Venezuelans occupied the streets of Caracas and at least 30 other cities across the country on January 23 and February 2, demonstrating resolve and unity that has previously not existed among the fragmented opposition. Instead of competing parties’ banners, the protesters largely displayed the gold, blue, and red of the Venezuelan flag, in a symbolic opening that united people across the spectrum.
“There is a sensation of hope and happiness much more than in previous rounds of protest,” Marcos Salazar told me, an activist and member of the Citizen Laboratory on Active Nonviolence (Labo) in Caracas.
The massive participation demonstrates the importance of civil society and the agency of Venezuelans in deciding their own fate. While the international community can play a constructive supporting role, foreign allies should take their cues from Venezuelans.
The different factions of the opposition now have a leader to rally around: Juan Guaido, president of the opposition-controlled National Assembly. After Nicolas Maduro banned most major opponents from participating in the fraudulent 2018 presidential election to ensure his own victory, Guaido condemned him as a “usurper” during his inauguration last month.
A few days later, Guaido proclaimed that since there was no legitimate democratically-elected president in office, the Constitution required the National Assembly to take control, meaning that Guaido himself would act as interim president until free and fair elections can be conducted.
This move was ratified by the National Assembly and recognized by more than 50 countries, including the United States, the European Union, and the vast majority of the Western Hemisphere. Maduro, however, says he is not going anywhere and seems to have the backing of senior military officers, for now.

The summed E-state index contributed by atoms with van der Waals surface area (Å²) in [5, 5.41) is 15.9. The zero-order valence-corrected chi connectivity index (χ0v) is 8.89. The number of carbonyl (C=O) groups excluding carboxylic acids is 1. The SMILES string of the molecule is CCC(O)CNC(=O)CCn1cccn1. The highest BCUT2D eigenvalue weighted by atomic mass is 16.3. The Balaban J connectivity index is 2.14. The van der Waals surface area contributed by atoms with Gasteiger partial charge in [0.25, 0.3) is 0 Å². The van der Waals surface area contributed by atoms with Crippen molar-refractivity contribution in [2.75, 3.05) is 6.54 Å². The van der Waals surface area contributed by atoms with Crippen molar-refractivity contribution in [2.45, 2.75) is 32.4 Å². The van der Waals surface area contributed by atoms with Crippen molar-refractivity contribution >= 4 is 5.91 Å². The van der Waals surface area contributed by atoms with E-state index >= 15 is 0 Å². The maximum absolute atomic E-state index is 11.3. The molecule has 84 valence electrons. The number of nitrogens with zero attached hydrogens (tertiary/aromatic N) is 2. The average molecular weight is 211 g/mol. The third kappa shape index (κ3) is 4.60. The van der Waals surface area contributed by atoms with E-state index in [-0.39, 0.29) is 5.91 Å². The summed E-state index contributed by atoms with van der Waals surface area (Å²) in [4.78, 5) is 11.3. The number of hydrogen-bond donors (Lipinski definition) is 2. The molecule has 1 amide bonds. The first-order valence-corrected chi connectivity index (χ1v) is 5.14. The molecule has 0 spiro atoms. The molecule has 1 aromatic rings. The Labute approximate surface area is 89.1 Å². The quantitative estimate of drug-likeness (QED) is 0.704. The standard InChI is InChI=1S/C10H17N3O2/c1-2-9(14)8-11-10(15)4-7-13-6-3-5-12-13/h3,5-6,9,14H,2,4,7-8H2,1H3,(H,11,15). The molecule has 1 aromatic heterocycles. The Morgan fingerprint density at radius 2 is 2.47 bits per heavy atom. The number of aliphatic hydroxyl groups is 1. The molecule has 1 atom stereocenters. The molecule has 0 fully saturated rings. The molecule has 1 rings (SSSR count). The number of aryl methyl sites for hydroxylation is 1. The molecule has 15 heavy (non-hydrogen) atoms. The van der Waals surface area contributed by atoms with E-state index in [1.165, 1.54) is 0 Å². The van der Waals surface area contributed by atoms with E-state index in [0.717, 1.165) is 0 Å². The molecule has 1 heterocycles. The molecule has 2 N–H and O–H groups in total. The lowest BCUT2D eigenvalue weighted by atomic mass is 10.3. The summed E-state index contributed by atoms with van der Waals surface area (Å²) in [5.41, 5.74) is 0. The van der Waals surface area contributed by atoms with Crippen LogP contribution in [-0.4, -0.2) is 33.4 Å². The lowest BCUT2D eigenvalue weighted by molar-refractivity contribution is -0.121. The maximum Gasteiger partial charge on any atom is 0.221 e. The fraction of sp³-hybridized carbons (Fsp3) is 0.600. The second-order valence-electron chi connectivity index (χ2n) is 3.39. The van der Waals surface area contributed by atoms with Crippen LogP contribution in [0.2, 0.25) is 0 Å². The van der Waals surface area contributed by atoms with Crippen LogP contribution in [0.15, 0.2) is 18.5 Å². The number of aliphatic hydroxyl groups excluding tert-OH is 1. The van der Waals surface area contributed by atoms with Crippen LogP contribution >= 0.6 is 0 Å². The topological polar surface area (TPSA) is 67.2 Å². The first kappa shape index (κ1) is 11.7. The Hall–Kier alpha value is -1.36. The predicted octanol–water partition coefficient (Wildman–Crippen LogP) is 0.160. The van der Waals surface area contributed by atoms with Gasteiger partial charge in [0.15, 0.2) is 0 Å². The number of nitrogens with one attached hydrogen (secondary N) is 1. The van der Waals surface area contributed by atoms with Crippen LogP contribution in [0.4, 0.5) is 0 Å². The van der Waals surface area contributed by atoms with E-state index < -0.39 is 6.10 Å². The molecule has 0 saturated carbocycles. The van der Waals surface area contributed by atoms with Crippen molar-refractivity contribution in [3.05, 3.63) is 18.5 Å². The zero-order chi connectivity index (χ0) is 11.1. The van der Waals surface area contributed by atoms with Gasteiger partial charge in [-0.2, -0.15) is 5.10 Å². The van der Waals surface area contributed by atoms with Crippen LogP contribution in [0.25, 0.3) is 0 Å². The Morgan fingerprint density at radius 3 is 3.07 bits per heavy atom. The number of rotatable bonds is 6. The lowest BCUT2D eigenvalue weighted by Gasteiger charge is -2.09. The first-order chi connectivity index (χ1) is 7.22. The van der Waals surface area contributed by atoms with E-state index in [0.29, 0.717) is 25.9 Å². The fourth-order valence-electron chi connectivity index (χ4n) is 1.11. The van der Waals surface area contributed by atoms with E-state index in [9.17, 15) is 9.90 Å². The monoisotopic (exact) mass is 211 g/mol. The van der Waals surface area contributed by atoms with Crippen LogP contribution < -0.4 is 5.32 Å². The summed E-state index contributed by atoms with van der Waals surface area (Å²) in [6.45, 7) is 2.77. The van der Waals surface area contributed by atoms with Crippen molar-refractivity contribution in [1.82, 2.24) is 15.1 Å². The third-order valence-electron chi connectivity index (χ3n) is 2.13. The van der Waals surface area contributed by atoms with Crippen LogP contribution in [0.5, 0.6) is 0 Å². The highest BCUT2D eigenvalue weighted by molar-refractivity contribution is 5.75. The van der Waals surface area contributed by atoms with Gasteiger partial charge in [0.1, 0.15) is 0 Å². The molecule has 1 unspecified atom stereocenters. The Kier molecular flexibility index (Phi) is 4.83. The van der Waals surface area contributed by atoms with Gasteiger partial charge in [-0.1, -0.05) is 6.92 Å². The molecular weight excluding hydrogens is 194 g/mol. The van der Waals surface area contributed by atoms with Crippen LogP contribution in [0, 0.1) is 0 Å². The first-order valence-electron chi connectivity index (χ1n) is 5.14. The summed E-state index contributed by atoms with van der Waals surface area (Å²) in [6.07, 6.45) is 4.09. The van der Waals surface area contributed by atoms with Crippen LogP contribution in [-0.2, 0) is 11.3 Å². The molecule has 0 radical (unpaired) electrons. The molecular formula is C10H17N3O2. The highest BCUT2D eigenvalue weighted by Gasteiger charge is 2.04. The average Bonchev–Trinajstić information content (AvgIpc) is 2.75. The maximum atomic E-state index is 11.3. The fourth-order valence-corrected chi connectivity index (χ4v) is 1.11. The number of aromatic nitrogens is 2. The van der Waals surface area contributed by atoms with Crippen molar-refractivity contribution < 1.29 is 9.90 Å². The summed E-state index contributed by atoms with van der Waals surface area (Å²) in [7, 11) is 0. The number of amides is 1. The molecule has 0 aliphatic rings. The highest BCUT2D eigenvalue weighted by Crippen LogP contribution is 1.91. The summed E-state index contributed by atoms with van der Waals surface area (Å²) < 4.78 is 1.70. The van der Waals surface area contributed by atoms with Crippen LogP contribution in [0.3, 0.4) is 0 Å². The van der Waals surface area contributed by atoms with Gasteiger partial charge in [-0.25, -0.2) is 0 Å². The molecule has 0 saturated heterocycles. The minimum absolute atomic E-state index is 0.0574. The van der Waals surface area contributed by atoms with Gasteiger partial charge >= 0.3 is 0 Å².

Role of External Actors
Much of the news coverage and international punditry has framed the dispute as a choice between supporting Maduro’s socialism or U.S. President Donald J. Trump’s interventionism. “That is a false dichotomy,” argued Rafael Uzcátegui, the general coordinator of prominent human rights NGO PROVEA. The international community needs to support the Venezuelan people’s desire for change and clean, fair, and transparent elections, he said.
Indeed, 80 percent percent of Venezuelans want Maduro to go, according to some polls, and the vast number of Venezuelans who have left the country have already voted with their feet. However, that does not mean an open invitation for foreign intervention or military action.
Some critics have cautioned against embracing Guaido and the opposition because of worries that the movement represents a “coup” that undermines self-determination. According to Venezuelan attorney and director of the U.S.-based NGO Refugee Freedom Julio Henriquez, however:
“External actors need to assert that Venezuela does need self-determination, but that is exactly what we have been deprived of the past several years and are trying to regain.”
It is important for other countries to support Venezuelan actors that are leading the movement for change. This support could include applying diplomatic pressure to help raise costs of the status quo and offering incentives to make a negotiated transition seem like an acceptable option to the government officials who would need to switch their loyalties.
Power of the Population
However, foreign leaders attempting to define the struggle in their own terms risk undermining support for the opposition. Labo activist Salazar mused:
“The more visible the role of Trump is, the more it hurts our cause. It is important to recognize the diversity and power of the population that is currently united for change in Venezuela and to make visible the desperation and vulnerability of those who have been harmed by the regime.”
While the seductive promise of a military operation to depose the regime may seem appealing to many who are weary of hunger and repression, the activists I spoke with almost uniformly oppose such a path because of fears of escalating to a civil war.